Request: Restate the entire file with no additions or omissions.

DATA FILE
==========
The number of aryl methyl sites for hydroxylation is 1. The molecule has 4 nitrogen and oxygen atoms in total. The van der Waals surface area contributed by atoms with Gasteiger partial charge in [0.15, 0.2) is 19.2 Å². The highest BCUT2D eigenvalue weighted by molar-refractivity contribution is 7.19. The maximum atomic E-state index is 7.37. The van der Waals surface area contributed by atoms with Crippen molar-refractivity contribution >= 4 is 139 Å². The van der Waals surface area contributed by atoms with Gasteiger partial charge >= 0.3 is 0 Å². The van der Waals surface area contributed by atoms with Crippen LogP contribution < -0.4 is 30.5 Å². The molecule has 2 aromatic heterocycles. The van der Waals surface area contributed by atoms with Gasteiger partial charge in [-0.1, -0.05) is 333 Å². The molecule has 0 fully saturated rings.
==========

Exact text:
The number of aryl methyl sites for hydroxylation is 1. The molecule has 4 nitrogen and oxygen atoms in total. The van der Waals surface area contributed by atoms with Gasteiger partial charge in [0.15, 0.2) is 19.2 Å². The highest BCUT2D eigenvalue weighted by molar-refractivity contribution is 7.19. The maximum atomic E-state index is 7.37. The van der Waals surface area contributed by atoms with Crippen molar-refractivity contribution >= 4 is 139 Å². The van der Waals surface area contributed by atoms with Gasteiger partial charge >= 0.3 is 0 Å². The van der Waals surface area contributed by atoms with Crippen LogP contribution < -0.4 is 30.5 Å². The molecule has 2 aromatic heterocycles. The van der Waals surface area contributed by atoms with Gasteiger partial charge in [-0.1, -0.05) is 333 Å². The molecule has 0 fully saturated rings.